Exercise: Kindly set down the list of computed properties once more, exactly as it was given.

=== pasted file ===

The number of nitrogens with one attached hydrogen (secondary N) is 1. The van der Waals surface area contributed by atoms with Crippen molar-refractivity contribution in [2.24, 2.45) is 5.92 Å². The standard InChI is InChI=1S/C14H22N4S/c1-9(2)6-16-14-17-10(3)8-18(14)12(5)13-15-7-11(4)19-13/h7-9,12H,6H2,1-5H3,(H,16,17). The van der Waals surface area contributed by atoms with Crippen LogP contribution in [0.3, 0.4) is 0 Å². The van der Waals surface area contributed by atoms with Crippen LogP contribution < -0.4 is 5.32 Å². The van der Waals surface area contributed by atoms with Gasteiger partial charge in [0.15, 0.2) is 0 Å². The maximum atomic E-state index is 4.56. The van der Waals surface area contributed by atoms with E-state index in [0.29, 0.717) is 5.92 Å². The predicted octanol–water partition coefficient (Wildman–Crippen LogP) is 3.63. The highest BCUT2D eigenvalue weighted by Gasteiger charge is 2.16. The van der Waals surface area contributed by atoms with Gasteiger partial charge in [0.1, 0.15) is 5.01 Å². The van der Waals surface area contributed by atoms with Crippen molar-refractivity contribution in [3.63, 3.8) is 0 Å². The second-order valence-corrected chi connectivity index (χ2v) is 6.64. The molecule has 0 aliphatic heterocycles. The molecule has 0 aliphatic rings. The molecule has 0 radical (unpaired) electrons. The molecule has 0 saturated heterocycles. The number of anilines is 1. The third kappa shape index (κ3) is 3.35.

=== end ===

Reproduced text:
The number of nitrogens with one attached hydrogen (secondary N) is 1. The van der Waals surface area contributed by atoms with Crippen molar-refractivity contribution in [2.24, 2.45) is 5.92 Å². The standard InChI is InChI=1S/C14H22N4S/c1-9(2)6-16-14-17-10(3)8-18(14)12(5)13-15-7-11(4)19-13/h7-9,12H,6H2,1-5H3,(H,16,17). The van der Waals surface area contributed by atoms with Crippen LogP contribution in [0.3, 0.4) is 0 Å². The van der Waals surface area contributed by atoms with Crippen LogP contribution < -0.4 is 5.32 Å². The van der Waals surface area contributed by atoms with Gasteiger partial charge in [0.15, 0.2) is 0 Å². The maximum atomic E-state index is 4.56. The van der Waals surface area contributed by atoms with E-state index in [0.29, 0.717) is 5.92 Å². The predicted octanol–water partition coefficient (Wildman–Crippen LogP) is 3.63. The highest BCUT2D eigenvalue weighted by Gasteiger charge is 2.16. The van der Waals surface area contributed by atoms with Gasteiger partial charge in [0.1, 0.15) is 5.01 Å². The van der Waals surface area contributed by atoms with Crippen molar-refractivity contribution in [3.63, 3.8) is 0 Å². The second-order valence-corrected chi connectivity index (χ2v) is 6.64. The molecule has 0 aliphatic heterocycles. The molecule has 0 aliphatic rings. The molecule has 0 radical (unpaired) electrons. The molecule has 0 saturated heterocycles. The number of anilines is 1. The third kappa shape index (κ3) is 3.35.